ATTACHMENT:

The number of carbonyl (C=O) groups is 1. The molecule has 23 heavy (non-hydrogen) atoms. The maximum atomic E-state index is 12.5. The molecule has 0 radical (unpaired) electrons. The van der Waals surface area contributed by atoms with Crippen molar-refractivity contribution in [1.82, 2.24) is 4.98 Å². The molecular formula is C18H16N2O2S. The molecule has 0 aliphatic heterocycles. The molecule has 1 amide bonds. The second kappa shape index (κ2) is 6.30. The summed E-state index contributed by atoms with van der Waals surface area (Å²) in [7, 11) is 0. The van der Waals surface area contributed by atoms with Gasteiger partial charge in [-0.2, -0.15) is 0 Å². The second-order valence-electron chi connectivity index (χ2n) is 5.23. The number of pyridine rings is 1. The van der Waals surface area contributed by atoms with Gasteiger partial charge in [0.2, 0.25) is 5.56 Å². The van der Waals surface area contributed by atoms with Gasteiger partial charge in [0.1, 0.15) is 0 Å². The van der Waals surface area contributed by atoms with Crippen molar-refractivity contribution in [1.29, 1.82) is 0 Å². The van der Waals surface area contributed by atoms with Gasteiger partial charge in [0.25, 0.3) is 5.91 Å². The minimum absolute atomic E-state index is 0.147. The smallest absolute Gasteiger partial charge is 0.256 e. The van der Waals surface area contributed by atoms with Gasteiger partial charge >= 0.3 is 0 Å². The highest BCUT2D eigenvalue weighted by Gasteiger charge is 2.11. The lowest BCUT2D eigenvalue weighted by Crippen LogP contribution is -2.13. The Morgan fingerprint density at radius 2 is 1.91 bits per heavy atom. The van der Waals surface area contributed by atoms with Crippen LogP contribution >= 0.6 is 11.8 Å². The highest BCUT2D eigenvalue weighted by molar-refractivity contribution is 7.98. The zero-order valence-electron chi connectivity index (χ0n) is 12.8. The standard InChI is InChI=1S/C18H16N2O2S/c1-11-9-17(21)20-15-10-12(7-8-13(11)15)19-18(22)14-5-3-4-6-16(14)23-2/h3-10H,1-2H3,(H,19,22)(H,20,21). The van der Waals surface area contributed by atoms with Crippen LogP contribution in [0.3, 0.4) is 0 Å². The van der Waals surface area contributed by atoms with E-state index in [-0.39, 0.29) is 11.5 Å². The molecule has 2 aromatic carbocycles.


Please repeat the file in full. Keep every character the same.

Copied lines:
The number of carbonyl (C=O) groups is 1. The molecule has 23 heavy (non-hydrogen) atoms. The maximum atomic E-state index is 12.5. The molecule has 0 radical (unpaired) electrons. The van der Waals surface area contributed by atoms with Crippen molar-refractivity contribution in [1.82, 2.24) is 4.98 Å². The molecular formula is C18H16N2O2S. The molecule has 0 aliphatic heterocycles. The molecule has 1 amide bonds. The second kappa shape index (κ2) is 6.30. The summed E-state index contributed by atoms with van der Waals surface area (Å²) in [7, 11) is 0. The van der Waals surface area contributed by atoms with Gasteiger partial charge in [-0.2, -0.15) is 0 Å². The second-order valence-electron chi connectivity index (χ2n) is 5.23. The number of pyridine rings is 1. The van der Waals surface area contributed by atoms with Gasteiger partial charge in [0.2, 0.25) is 5.56 Å². The van der Waals surface area contributed by atoms with Gasteiger partial charge in [0.1, 0.15) is 0 Å². The van der Waals surface area contributed by atoms with Crippen molar-refractivity contribution in [1.29, 1.82) is 0 Å². The van der Waals surface area contributed by atoms with Gasteiger partial charge in [0.25, 0.3) is 5.91 Å². The minimum absolute atomic E-state index is 0.147. The smallest absolute Gasteiger partial charge is 0.256 e. The van der Waals surface area contributed by atoms with Gasteiger partial charge >= 0.3 is 0 Å². The highest BCUT2D eigenvalue weighted by Gasteiger charge is 2.11. The lowest BCUT2D eigenvalue weighted by Crippen LogP contribution is -2.13. The Morgan fingerprint density at radius 2 is 1.91 bits per heavy atom. The van der Waals surface area contributed by atoms with Crippen LogP contribution >= 0.6 is 11.8 Å². The highest BCUT2D eigenvalue weighted by molar-refractivity contribution is 7.98. The zero-order valence-electron chi connectivity index (χ0n) is 12.8. The standard InChI is InChI=1S/C18H16N2O2S/c1-11-9-17(21)20-15-10-12(7-8-13(11)15)19-18(22)14-5-3-4-6-16(14)23-2/h3-10H,1-2H3,(H,19,22)(H,20,21). The van der Waals surface area contributed by atoms with Crippen LogP contribution in [0.3, 0.4) is 0 Å². The van der Waals surface area contributed by atoms with E-state index in [-0.39, 0.29) is 11.5 Å². The molecule has 2 aromatic carbocycles.